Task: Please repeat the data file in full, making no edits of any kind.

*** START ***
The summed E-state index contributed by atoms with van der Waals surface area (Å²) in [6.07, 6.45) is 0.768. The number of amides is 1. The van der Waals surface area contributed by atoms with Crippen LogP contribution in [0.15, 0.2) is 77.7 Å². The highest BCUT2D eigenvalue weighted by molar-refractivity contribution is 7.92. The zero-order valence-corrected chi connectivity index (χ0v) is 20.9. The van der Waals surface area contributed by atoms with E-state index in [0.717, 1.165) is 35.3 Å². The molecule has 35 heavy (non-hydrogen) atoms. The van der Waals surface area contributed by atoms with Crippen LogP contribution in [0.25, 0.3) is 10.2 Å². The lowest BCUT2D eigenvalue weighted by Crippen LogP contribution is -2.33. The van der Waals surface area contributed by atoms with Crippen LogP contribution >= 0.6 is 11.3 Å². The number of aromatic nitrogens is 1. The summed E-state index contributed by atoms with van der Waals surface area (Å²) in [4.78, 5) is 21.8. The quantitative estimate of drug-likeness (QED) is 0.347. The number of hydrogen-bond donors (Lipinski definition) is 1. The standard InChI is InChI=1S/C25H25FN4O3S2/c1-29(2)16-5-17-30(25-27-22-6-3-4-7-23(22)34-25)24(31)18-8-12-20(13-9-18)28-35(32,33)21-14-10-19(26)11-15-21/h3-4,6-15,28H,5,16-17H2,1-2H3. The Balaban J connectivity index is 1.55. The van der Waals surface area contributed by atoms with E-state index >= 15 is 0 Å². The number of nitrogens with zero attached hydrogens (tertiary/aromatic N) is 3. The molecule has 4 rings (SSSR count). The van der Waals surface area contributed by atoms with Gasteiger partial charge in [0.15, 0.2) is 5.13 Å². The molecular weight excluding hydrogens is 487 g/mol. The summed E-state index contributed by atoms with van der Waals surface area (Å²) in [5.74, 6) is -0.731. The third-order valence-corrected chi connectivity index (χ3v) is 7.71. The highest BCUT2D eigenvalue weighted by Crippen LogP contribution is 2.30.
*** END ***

The summed E-state index contributed by atoms with van der Waals surface area (Å²) in [6.07, 6.45) is 0.768. The number of amides is 1. The van der Waals surface area contributed by atoms with Crippen LogP contribution in [0.15, 0.2) is 77.7 Å². The highest BCUT2D eigenvalue weighted by molar-refractivity contribution is 7.92. The zero-order valence-corrected chi connectivity index (χ0v) is 20.9. The van der Waals surface area contributed by atoms with E-state index in [0.717, 1.165) is 35.3 Å². The molecule has 35 heavy (non-hydrogen) atoms. The van der Waals surface area contributed by atoms with Crippen LogP contribution in [0.25, 0.3) is 10.2 Å². The lowest BCUT2D eigenvalue weighted by Crippen LogP contribution is -2.33. The van der Waals surface area contributed by atoms with Crippen LogP contribution >= 0.6 is 11.3 Å². The number of aromatic nitrogens is 1. The summed E-state index contributed by atoms with van der Waals surface area (Å²) in [4.78, 5) is 21.8. The quantitative estimate of drug-likeness (QED) is 0.347. The number of hydrogen-bond donors (Lipinski definition) is 1. The standard InChI is InChI=1S/C25H25FN4O3S2/c1-29(2)16-5-17-30(25-27-22-6-3-4-7-23(22)34-25)24(31)18-8-12-20(13-9-18)28-35(32,33)21-14-10-19(26)11-15-21/h3-4,6-15,28H,5,16-17H2,1-2H3. The Balaban J connectivity index is 1.55. The van der Waals surface area contributed by atoms with E-state index >= 15 is 0 Å². The number of nitrogens with zero attached hydrogens (tertiary/aromatic N) is 3. The molecule has 4 rings (SSSR count). The van der Waals surface area contributed by atoms with Gasteiger partial charge in [0.15, 0.2) is 5.13 Å². The molecular weight excluding hydrogens is 487 g/mol. The summed E-state index contributed by atoms with van der Waals surface area (Å²) in [5.74, 6) is -0.731. The third-order valence-corrected chi connectivity index (χ3v) is 7.71. The highest BCUT2D eigenvalue weighted by Crippen LogP contribution is 2.30.